The relationship between social anxiety, self-esteem, satisfaction with life and social networking among adolescents

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Kinsella, Tara
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BA (Hons) in Psychology
Dublin Business School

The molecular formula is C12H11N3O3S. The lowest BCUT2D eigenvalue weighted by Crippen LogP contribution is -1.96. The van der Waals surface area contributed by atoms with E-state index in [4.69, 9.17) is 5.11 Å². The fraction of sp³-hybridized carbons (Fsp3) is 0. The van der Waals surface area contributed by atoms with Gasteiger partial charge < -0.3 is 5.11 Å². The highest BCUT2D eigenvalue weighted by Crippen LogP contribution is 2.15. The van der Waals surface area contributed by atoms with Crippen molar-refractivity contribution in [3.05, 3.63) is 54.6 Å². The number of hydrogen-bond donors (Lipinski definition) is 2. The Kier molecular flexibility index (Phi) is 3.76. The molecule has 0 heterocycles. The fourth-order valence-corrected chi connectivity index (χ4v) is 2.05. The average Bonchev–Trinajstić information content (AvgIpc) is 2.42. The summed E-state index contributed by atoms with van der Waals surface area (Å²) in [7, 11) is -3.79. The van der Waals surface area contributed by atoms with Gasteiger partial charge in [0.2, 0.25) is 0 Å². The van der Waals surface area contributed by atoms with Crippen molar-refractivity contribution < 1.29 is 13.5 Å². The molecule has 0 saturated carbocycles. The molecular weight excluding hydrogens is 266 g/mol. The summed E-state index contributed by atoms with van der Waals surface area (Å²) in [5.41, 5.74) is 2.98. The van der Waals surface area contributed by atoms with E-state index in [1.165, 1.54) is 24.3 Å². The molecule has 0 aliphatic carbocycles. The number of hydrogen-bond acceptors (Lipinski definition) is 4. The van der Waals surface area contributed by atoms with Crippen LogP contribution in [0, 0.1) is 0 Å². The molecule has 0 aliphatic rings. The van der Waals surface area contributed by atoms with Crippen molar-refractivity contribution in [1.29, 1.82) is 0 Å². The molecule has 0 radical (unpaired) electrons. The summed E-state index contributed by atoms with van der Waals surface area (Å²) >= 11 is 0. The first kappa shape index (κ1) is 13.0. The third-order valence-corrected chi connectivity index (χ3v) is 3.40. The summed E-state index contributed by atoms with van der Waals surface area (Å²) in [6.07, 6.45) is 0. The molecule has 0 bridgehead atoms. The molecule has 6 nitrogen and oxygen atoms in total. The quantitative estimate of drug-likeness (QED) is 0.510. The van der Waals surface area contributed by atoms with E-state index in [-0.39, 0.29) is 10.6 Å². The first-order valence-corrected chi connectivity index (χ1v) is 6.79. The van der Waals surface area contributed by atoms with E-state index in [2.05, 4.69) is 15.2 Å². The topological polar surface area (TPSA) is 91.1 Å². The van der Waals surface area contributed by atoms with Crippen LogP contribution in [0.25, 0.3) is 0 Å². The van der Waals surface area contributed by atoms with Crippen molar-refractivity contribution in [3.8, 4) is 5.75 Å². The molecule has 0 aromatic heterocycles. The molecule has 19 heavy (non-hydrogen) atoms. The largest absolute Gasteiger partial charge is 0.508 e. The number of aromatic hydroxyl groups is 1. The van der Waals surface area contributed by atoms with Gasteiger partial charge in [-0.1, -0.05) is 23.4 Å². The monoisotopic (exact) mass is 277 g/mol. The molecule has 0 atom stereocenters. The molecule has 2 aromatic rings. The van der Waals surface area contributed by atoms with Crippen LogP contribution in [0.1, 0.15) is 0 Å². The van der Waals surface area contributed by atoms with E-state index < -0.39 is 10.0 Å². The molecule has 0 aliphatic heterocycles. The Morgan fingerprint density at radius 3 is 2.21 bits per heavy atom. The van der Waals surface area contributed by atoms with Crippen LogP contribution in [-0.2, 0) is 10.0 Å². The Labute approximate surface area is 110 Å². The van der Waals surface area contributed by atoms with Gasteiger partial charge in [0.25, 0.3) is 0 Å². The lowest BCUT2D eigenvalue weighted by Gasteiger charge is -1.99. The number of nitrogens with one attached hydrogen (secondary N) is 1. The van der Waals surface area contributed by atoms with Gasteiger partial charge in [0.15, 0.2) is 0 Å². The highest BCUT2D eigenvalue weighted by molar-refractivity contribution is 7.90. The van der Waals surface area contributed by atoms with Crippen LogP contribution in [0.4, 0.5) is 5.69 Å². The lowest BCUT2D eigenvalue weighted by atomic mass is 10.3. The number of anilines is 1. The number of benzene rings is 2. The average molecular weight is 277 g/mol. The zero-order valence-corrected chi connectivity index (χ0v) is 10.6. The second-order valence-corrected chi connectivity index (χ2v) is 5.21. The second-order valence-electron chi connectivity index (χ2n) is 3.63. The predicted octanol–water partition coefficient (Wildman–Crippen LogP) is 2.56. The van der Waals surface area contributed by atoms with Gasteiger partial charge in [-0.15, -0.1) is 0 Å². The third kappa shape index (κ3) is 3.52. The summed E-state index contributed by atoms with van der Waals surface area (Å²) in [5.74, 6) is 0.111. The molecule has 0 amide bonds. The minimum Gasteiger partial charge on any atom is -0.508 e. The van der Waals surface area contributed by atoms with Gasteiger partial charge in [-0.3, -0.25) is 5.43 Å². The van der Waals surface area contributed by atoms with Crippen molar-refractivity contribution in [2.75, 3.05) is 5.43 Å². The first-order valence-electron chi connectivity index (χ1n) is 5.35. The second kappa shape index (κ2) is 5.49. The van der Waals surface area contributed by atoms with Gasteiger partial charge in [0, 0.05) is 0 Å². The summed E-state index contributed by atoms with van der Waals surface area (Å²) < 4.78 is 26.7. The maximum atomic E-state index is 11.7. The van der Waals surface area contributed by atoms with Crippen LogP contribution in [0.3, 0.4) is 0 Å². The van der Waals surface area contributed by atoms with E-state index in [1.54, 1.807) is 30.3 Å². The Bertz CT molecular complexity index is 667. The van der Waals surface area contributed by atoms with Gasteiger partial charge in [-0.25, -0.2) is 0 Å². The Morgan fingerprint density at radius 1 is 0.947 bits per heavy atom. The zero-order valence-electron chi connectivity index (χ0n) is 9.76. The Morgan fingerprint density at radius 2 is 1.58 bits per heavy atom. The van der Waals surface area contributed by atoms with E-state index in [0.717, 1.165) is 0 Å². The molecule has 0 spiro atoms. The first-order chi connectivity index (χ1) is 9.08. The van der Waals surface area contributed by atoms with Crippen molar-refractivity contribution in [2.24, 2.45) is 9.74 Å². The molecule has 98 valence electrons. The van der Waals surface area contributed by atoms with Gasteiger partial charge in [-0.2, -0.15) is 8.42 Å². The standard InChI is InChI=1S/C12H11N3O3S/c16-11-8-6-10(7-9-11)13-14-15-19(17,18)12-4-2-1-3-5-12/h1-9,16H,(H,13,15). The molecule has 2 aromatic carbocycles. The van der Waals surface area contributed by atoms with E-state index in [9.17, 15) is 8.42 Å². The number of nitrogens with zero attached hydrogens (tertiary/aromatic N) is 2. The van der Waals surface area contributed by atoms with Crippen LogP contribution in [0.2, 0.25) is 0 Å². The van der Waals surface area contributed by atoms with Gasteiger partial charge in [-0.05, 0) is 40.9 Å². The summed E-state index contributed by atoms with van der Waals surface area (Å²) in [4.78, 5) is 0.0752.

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Online socialising among adolescents is believed to be associated with levels of social anxiety (Orr et al, 2009; Ellison et al, 2007), satisfaction with life (Valenzuela et al, 2008; Ellison et al, 2007) and, self-esteem (Gonzales & Hancock, 2011; Mehdizadeh, 2010; Kramer & Winter, 2008; Ellison et al, 2007; AOL, 2005). All participants selected (N=100) met the criteria for participating in online socialising and were at the stage of adolescence. In addition to answering demographical questions, participants were rated on Social Anxiety Scale for Adolescents (La Greca & Lopez 1998), Rosenberg Self-Esteem Scale (Rosenberg 1965) and The Satisfaction with Life Scale (Diener, Emmons, Larsen & Griffin, 1985). Results indicated no relationship between social networking, social anxiety, self-esteem and satisfaction with life within an adolescent community. However a significant correlation was found between self-esteem and social anxiety (r=-.390, p < 0.01, 2 tailed). Additional findings also reported significant correlations. The study has highlighted substantial use of online socialising among an adolescent population, as well as implications for future research. Author keywords: Adolescents, social networking, social anxiety, self esteem, satisfaction with life